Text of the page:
Misconceptions You Have About Geisha

One of the most iconic symbols of Japan is the geisha, who most westerners picture as a beautifully ordained young woman, with her painted in white. Many people also assume that they were nothing more than courtesans who could charm any man. However, most of these assumptions are far from the truth: men were the original geishas, and their jobs had nothing to do with luring men into bed with them. This article highlights some of the misconceptions you have about geishas that are dead wrong!

1. They Wore White Face Paint All Time

The typical image of a geisha floating on the internet is that of a beautiful young girl wearing white face paint and an elegant kimono. However, the face paint wasn’t an everyday look in the lives of an average geisha—it was only used for special occasions and their regular makeup wasn’t any different from what regular women would wear. The white face paint was a symbol of inexperience and was often worn by underage, barely pubescent apprentices who were in training. So the more experience she gained, the simpler she was allowed to dress.

2. Only Women Were Geishas

When the first female geisha popped up around 1751, many people treated it as this weird idea and she was hardly taken seriously. This is because, although it’s now a mostly female job, men were the original geishas and this had been the case for hundreds of years. Their duties were exactly the same as their female counterparts: entertain male lords by performing songs, telling jokes, serving tea and pretty much stroking their egos. Even to this day, female geishas in Japan are still called by the feminine word “geiko ” because technically, a geisha is supposed to be a man.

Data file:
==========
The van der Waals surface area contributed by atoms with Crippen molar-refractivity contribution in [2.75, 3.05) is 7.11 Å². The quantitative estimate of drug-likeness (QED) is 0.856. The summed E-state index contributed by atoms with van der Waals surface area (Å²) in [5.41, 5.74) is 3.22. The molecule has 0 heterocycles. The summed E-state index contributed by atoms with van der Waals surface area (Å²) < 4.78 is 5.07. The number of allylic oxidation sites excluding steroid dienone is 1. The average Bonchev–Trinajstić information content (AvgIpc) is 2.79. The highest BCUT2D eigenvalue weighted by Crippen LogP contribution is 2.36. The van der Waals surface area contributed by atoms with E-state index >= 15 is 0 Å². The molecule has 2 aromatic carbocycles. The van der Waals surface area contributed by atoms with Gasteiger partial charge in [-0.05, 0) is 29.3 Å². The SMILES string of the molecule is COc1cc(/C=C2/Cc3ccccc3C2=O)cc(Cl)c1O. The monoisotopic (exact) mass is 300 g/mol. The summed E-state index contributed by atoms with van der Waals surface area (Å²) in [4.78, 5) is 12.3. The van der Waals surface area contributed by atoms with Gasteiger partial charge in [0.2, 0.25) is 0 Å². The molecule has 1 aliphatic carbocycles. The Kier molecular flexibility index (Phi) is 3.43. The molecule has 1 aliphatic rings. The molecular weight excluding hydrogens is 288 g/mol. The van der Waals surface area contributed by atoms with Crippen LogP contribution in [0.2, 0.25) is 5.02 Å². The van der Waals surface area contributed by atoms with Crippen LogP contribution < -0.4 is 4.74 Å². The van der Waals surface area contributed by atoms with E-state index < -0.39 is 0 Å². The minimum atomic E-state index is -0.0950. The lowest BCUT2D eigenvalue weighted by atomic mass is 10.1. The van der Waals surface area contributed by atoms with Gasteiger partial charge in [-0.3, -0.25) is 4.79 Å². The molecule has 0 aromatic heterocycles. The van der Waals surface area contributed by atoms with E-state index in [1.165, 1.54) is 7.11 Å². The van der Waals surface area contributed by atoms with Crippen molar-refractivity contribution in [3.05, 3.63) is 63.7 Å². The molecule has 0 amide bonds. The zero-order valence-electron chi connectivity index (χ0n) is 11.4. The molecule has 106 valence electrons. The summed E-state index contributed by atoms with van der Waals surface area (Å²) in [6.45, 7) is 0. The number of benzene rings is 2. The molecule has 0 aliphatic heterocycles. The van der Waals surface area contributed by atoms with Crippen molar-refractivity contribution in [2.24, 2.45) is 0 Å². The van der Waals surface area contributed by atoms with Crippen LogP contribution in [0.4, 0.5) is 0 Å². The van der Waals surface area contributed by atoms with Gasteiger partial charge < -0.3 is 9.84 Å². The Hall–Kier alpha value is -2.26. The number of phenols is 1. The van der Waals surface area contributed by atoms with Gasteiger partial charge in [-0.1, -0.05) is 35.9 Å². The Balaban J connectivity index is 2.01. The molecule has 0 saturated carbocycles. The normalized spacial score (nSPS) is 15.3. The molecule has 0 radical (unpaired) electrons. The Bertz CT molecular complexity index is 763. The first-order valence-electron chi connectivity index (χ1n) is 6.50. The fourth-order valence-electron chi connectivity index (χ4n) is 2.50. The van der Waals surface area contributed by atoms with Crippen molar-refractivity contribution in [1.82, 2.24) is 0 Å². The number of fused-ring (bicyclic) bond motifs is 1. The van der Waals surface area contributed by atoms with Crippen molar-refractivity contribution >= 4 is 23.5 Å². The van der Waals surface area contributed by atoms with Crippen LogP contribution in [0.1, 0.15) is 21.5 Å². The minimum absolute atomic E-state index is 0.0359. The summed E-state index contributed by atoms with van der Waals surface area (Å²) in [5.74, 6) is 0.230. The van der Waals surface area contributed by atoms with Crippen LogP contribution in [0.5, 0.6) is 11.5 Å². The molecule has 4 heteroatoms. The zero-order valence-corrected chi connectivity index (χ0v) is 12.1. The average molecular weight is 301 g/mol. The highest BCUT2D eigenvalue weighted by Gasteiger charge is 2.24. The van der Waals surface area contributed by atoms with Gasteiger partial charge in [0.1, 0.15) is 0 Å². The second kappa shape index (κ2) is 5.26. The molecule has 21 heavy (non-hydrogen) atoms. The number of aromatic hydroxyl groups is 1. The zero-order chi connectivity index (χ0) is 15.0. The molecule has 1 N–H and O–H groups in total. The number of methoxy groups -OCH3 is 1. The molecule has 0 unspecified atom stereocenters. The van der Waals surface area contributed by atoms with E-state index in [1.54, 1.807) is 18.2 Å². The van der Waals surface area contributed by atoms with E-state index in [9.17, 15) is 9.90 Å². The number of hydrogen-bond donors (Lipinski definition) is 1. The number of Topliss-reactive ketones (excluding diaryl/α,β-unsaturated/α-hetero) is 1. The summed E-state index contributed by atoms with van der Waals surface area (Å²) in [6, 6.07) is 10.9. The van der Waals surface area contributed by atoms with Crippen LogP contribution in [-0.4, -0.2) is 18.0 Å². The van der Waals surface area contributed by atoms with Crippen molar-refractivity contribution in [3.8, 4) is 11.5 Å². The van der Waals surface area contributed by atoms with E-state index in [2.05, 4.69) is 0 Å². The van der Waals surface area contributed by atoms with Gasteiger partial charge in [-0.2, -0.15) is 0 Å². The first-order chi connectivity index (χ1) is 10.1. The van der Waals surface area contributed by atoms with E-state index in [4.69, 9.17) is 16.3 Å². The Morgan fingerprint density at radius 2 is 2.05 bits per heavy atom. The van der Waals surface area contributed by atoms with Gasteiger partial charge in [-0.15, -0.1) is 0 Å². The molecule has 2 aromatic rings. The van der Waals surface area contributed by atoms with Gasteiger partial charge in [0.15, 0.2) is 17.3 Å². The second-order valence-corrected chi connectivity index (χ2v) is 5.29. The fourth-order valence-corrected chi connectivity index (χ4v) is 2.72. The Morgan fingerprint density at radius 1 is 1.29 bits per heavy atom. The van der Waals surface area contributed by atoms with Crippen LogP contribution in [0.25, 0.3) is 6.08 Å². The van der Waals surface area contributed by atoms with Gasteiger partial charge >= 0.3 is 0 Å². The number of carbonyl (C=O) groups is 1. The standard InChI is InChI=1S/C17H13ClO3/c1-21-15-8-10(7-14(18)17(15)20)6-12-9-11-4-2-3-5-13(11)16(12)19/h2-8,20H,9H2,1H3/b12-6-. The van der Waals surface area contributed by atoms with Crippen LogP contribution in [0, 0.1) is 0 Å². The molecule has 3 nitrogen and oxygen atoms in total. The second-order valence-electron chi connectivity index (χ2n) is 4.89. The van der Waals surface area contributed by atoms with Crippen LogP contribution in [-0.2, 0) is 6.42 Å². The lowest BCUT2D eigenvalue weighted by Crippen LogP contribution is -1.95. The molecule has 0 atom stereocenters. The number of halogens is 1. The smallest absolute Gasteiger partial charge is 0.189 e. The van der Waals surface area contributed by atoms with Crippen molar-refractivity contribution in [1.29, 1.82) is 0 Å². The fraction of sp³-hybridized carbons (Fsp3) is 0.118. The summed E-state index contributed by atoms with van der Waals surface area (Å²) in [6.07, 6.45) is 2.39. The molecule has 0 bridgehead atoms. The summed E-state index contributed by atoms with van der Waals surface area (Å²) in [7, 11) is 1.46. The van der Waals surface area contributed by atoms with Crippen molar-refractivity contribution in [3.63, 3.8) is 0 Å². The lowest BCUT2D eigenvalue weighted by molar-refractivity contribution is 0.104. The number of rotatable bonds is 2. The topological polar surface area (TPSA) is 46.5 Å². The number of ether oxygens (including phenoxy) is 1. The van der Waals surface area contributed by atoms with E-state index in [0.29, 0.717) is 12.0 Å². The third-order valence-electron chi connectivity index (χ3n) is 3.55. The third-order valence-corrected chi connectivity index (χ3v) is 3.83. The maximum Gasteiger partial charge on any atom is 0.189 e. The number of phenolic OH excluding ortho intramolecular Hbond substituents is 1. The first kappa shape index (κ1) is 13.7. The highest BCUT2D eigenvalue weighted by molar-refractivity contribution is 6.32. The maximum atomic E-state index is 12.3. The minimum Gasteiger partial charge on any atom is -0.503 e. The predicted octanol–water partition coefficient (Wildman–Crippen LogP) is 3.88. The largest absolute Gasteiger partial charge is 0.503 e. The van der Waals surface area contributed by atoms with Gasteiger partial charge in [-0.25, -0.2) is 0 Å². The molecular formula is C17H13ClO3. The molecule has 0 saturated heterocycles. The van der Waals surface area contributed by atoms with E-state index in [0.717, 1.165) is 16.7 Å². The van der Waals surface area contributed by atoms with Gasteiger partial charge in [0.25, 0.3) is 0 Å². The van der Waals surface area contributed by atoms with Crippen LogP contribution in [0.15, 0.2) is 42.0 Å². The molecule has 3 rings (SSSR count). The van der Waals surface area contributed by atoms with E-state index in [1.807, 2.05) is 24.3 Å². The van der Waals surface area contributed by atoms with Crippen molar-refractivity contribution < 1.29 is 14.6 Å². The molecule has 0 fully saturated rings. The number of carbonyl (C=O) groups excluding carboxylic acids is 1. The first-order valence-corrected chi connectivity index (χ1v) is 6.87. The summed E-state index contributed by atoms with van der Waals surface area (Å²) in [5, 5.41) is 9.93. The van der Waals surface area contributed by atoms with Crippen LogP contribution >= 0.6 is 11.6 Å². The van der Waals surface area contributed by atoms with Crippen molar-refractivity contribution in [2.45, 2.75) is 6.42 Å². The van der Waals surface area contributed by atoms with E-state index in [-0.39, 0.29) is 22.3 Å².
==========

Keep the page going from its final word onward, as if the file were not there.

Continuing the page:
3. Geishas Are Escorts

Despite what you may believe, geishas weren’t prostitutes—this was the hob of high-class courtesans known as orian. Instead, geishas were hired to entertain male customers to keep them from walking out while they waited for their turn. They even dabbled in a bit of role playing by letting the men imagine themselves as studs who could seduce beautiful women instead of desperate johns. The association of geishas and courtesans came about during WWII when Japanese prostitutes would call themselves geishas in an attempt to lure in American soldiers as customers.

4. Only Young Geishas Are Seen as Desirable

Contrary to popular belief, not all geishas were young. If anything, older geishas were held in high regard and received more respect as they got older. Some of the most popular geishas were in their fifties and sixties and the world’s oldest geisha was well into her 90s. They also believe that their beauty increased with age, and the older a woman was, the less makeup she was allowed to wear on her face; she was allowed to show off. So by the age of 30, a geisha would drop her face paint as it’s believed that her natural beauty had come out.

5. Becoming A Geisha Was Always Easy

Today, many geisha apprentices start training as early as 15-years-old. But that wasn’t always the case. In the old days, girls who became geishas often came from an impoverished family who sold them to a geisha house where their training would take place, beginning at the tender age of just 6-years-old! Geishas today don’t go through half of the rigorous training; they don’t even work near the courtesans until they’re a bit older. Instead of a lifelong training session, some geisha houses today will only offer one day of training!



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